2012 August: Shut them down!


The lower 48 states experienced one of the mildest winters on record. News services across the country have reported that the easy winter has made way for an above average bug filled summer.

Dr. Zia Siddiqi, director of quality systems at Orkin, says the pest control company has experienced a 25-percent increase in calls in recent months. Pests that are expected to be more problematic in 2012 are ants, flies and rodents, he adds.
But, pests don’t have to be a problem in your restaurant. It’s up to operators and managers to take a proactive role in preventing insects and rodents from making themselves at home.

Not taking preventative measures can result in dire consequences on your business. Health departments have strict policies when it comes to pests. Gretchen Boyd, Environmental Health Supervisor at the Louisville Metro Health Department in Kentucky says, “How our system works is that activity observed of a rodent, insect or pest is a critical violation and that would cause your facility to fail that inspection.” A facility that fails may have an allotted time to correct the violation — in Louisville’s case, it’s seven to 10 days.

If an infestation has taken up residence, Boyd says they close the restaurant on the spot. “We would require them generally to clean and sanitize, to come up with some kind of pest control means and we do not want to observe any on our follow up visit,” she says, adding that an operator must provide documentation of what measures have been taken.

Many operators contract a pest control company to treat their facilities on a monthly basis. Some clients approach pest control with only pesticides treatments, Siddiqi says. “Things have shifted from that angle,” he continues. “If the restaurant owners are not taking care of elimination of conducive conditions — sanitation, building maintenance, housekeeping — then we are not going to win the war.” Integrated pest management (IPM) programs have become a popular mode to keep pests at bay.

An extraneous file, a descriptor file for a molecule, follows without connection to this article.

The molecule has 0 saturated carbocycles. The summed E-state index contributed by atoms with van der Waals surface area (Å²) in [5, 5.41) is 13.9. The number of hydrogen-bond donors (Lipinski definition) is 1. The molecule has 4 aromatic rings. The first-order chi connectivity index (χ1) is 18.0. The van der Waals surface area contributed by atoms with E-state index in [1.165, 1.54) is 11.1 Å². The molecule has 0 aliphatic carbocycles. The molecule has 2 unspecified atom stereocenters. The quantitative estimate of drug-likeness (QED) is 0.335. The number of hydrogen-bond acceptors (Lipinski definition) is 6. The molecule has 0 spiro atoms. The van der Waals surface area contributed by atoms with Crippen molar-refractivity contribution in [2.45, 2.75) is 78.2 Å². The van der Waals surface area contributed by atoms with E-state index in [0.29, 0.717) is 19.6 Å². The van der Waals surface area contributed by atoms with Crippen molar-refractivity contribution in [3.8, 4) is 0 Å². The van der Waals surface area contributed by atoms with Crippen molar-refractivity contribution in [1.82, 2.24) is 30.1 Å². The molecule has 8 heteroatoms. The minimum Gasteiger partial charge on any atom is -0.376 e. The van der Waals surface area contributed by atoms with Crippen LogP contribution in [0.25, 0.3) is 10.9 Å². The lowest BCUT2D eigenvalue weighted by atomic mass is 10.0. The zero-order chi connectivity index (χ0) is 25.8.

“Integrated pest management — I’m applying all kinds of strategies,” Siddiqi says. “I’m identifying, I’m monitoring, I’m establishing my threshold, and then I am making recommendations, first for non-chemical and then
for chemical.”

Chuck Landaw, owner of Doughy Joey’s Peetza Joynt in Waterloo, Iowa, says he has a strong relationship with his local pest control company, which uses an IPM approach.
“I can call them anytime if I have a problem,” he says.
“He will tell me what they are and how to attack the problem.” His service ranges $50 to $100 per month depending on what is needed.

Doughy Joeys is blocks from a river so Landaw pays attention to warning signs of insects, particularly ants and gnats. With two locations serving draft beer — eight beers on draft at one and 24 beers at another — Landaw has noticed that gnats are attracted to the yeast in beer drains. His crew applies cleaning solutions down the beer drains regularly and increases the cleaning in the spring, summer and fall.

Jason Ransom, co-owner of The Dish Famous Stuffed Pizza in Liberty, Missouri, also has a pest inspector come in once a month. “The inspector has a list and is checking for things that he thinks are critical,” he says. The inspector also reviews the list with the manager on duty.

Ransom says keeping pests under control comes down to a few things. “The key is to make sure you have a secure perimeter, your restaurant stays dry and a pest program is in place.”

Siddiqi offers several preventative tips, inside and outside, to keep pests out of your restaurant.


They include:

  • Keep the back door closed.
  • Use a flashlight and search for cracks and openings inside and outside and seal them.
  • Do not allow any standing water, even sitting in mop buckets or under ice machines.
  • Inspect all deliveries for insect or rodent stowaways.
  • Clean, clean, and clean surfaces; drains; equipment; floors; walls; and behind, over and under everything regularly.
  • Be sure your air handling system is producing positive pressure (Flies will not cross a velocity of 1,600 cubic-feet per minute).
  • Keep lights away from the building, doors and outdoor seating, instead put lights in lawn or on posts and project them at building, signage, etc.
  • Allow two to three feet of space between trees, shrubs, branches or leaves and the building.
  • Have garbage removed twice a week in warmer weather and spray out the cans or dumpster after each removal.


Denise Greer is associate editor at Pizza Today.